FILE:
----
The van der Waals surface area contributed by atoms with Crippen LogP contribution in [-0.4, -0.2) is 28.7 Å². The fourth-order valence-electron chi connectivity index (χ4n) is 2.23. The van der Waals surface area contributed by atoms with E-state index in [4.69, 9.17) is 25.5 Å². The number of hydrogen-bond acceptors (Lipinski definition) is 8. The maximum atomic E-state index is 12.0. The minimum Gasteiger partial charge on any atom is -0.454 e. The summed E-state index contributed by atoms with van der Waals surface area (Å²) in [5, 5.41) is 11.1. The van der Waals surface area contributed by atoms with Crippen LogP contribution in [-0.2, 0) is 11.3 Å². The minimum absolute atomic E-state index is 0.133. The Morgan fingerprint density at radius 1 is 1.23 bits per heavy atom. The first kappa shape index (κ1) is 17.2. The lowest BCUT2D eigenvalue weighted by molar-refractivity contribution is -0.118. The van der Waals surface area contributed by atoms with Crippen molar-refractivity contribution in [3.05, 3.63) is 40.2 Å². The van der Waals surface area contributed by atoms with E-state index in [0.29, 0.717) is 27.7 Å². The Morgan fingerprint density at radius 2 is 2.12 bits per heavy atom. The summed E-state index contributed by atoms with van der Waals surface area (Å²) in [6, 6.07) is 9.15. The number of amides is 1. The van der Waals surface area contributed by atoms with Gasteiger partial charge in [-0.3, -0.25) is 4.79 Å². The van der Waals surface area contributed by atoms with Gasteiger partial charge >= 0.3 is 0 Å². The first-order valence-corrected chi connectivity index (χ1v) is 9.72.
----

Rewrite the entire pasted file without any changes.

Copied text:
The van der Waals surface area contributed by atoms with Crippen LogP contribution in [-0.4, -0.2) is 28.7 Å². The fourth-order valence-electron chi connectivity index (χ4n) is 2.23. The van der Waals surface area contributed by atoms with E-state index in [4.69, 9.17) is 25.5 Å². The number of hydrogen-bond acceptors (Lipinski definition) is 8. The maximum atomic E-state index is 12.0. The minimum Gasteiger partial charge on any atom is -0.454 e. The summed E-state index contributed by atoms with van der Waals surface area (Å²) in [5, 5.41) is 11.1. The van der Waals surface area contributed by atoms with Crippen LogP contribution in [-0.2, 0) is 11.3 Å². The minimum absolute atomic E-state index is 0.133. The Morgan fingerprint density at radius 1 is 1.23 bits per heavy atom. The first kappa shape index (κ1) is 17.2. The lowest BCUT2D eigenvalue weighted by molar-refractivity contribution is -0.118. The van der Waals surface area contributed by atoms with Crippen molar-refractivity contribution in [3.05, 3.63) is 40.2 Å². The van der Waals surface area contributed by atoms with E-state index in [0.29, 0.717) is 27.7 Å². The Morgan fingerprint density at radius 2 is 2.12 bits per heavy atom. The summed E-state index contributed by atoms with van der Waals surface area (Å²) in [6, 6.07) is 9.15. The number of amides is 1. The van der Waals surface area contributed by atoms with Gasteiger partial charge in [-0.3, -0.25) is 4.79 Å². The van der Waals surface area contributed by atoms with Gasteiger partial charge >= 0.3 is 0 Å². The first-order valence-corrected chi connectivity index (χ1v) is 9.72.